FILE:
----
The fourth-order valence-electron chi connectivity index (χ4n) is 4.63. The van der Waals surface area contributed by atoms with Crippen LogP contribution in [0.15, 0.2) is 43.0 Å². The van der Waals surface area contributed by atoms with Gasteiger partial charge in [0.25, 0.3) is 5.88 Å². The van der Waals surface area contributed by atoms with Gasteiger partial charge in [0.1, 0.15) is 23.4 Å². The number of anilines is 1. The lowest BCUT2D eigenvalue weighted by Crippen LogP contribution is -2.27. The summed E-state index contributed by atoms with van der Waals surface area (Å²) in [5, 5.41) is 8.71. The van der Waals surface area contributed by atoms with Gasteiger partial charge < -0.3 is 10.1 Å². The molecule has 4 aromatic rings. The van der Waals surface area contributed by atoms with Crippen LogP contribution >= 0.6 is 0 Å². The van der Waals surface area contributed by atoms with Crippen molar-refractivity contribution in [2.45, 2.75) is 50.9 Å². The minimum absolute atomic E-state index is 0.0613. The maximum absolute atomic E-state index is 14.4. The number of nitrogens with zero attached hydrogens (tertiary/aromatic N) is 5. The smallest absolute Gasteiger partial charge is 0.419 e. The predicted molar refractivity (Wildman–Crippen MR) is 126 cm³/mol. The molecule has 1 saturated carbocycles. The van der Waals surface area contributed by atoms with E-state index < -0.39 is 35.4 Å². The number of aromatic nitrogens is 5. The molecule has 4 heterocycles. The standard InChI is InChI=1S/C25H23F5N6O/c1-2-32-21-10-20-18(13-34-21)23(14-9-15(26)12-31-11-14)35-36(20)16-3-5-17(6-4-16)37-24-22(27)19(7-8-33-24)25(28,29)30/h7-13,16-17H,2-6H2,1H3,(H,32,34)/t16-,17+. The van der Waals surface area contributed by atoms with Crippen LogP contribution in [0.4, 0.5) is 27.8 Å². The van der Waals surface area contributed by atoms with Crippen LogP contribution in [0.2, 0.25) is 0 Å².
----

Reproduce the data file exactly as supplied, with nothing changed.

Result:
The fourth-order valence-electron chi connectivity index (χ4n) is 4.63. The van der Waals surface area contributed by atoms with Crippen LogP contribution in [0.15, 0.2) is 43.0 Å². The van der Waals surface area contributed by atoms with Gasteiger partial charge in [0.25, 0.3) is 5.88 Å². The van der Waals surface area contributed by atoms with Gasteiger partial charge in [0.1, 0.15) is 23.4 Å². The number of anilines is 1. The lowest BCUT2D eigenvalue weighted by Crippen LogP contribution is -2.27. The summed E-state index contributed by atoms with van der Waals surface area (Å²) in [5, 5.41) is 8.71. The van der Waals surface area contributed by atoms with Gasteiger partial charge < -0.3 is 10.1 Å². The molecule has 4 aromatic rings. The van der Waals surface area contributed by atoms with Crippen LogP contribution >= 0.6 is 0 Å². The van der Waals surface area contributed by atoms with Crippen molar-refractivity contribution in [2.45, 2.75) is 50.9 Å². The minimum absolute atomic E-state index is 0.0613. The maximum absolute atomic E-state index is 14.4. The number of nitrogens with zero attached hydrogens (tertiary/aromatic N) is 5. The smallest absolute Gasteiger partial charge is 0.419 e. The predicted molar refractivity (Wildman–Crippen MR) is 126 cm³/mol. The molecule has 1 saturated carbocycles. The van der Waals surface area contributed by atoms with E-state index < -0.39 is 35.4 Å². The number of aromatic nitrogens is 5. The molecule has 4 heterocycles. The standard InChI is InChI=1S/C25H23F5N6O/c1-2-32-21-10-20-18(13-34-21)23(14-9-15(26)12-31-11-14)35-36(20)16-3-5-17(6-4-16)37-24-22(27)19(7-8-33-24)25(28,29)30/h7-13,16-17H,2-6H2,1H3,(H,32,34)/t16-,17+. The van der Waals surface area contributed by atoms with Crippen LogP contribution in [0.4, 0.5) is 27.8 Å². The van der Waals surface area contributed by atoms with Crippen LogP contribution in [0.2, 0.25) is 0 Å².